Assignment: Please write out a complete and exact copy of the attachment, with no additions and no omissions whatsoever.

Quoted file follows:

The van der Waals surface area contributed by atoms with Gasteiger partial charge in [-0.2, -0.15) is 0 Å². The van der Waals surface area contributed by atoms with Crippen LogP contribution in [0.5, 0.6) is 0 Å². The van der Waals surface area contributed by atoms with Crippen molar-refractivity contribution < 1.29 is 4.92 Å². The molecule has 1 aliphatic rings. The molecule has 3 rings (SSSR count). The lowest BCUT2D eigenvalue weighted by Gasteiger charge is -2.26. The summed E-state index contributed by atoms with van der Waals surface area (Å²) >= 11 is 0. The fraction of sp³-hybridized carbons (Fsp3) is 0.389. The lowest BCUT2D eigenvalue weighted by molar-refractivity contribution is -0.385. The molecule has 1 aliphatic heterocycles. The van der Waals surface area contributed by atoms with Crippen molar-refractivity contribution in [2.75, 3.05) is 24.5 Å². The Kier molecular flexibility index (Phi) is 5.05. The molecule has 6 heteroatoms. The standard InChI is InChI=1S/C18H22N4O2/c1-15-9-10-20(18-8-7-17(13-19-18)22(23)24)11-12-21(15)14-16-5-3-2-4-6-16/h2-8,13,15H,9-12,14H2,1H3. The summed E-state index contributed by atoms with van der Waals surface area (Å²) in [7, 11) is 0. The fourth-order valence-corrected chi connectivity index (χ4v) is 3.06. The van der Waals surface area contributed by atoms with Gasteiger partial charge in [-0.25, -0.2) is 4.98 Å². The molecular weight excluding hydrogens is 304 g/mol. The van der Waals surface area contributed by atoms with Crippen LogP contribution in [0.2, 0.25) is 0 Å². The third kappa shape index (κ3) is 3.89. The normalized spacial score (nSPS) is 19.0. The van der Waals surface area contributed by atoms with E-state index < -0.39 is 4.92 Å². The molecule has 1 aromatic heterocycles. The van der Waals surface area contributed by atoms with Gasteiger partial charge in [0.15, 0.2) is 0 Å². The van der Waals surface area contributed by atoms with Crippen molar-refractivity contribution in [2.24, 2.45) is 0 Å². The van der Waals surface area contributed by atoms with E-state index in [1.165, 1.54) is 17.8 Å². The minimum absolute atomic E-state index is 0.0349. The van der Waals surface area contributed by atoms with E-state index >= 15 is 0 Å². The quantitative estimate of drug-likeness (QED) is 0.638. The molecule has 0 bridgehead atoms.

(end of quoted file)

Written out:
The van der Waals surface area contributed by atoms with Gasteiger partial charge in [-0.2, -0.15) is 0 Å². The van der Waals surface area contributed by atoms with Crippen LogP contribution in [0.5, 0.6) is 0 Å². The van der Waals surface area contributed by atoms with Crippen molar-refractivity contribution < 1.29 is 4.92 Å². The molecule has 1 aliphatic rings. The molecule has 3 rings (SSSR count). The lowest BCUT2D eigenvalue weighted by Gasteiger charge is -2.26. The summed E-state index contributed by atoms with van der Waals surface area (Å²) >= 11 is 0. The fraction of sp³-hybridized carbons (Fsp3) is 0.389. The lowest BCUT2D eigenvalue weighted by molar-refractivity contribution is -0.385. The molecule has 1 aliphatic heterocycles. The van der Waals surface area contributed by atoms with Crippen molar-refractivity contribution in [2.75, 3.05) is 24.5 Å². The Kier molecular flexibility index (Phi) is 5.05. The molecule has 6 heteroatoms. The standard InChI is InChI=1S/C18H22N4O2/c1-15-9-10-20(18-8-7-17(13-19-18)22(23)24)11-12-21(15)14-16-5-3-2-4-6-16/h2-8,13,15H,9-12,14H2,1H3. The summed E-state index contributed by atoms with van der Waals surface area (Å²) in [7, 11) is 0. The fourth-order valence-corrected chi connectivity index (χ4v) is 3.06. The van der Waals surface area contributed by atoms with Gasteiger partial charge in [-0.25, -0.2) is 4.98 Å². The molecular weight excluding hydrogens is 304 g/mol. The van der Waals surface area contributed by atoms with Crippen LogP contribution in [0.2, 0.25) is 0 Å². The third kappa shape index (κ3) is 3.89. The normalized spacial score (nSPS) is 19.0. The van der Waals surface area contributed by atoms with E-state index < -0.39 is 4.92 Å². The molecule has 1 aromatic heterocycles. The van der Waals surface area contributed by atoms with Gasteiger partial charge in [0.15, 0.2) is 0 Å². The van der Waals surface area contributed by atoms with Crippen molar-refractivity contribution in [2.24, 2.45) is 0 Å². The van der Waals surface area contributed by atoms with E-state index in [1.165, 1.54) is 17.8 Å². The minimum absolute atomic E-state index is 0.0349. The van der Waals surface area contributed by atoms with E-state index >= 15 is 0 Å². The quantitative estimate of drug-likeness (QED) is 0.638. The molecule has 0 bridgehead atoms.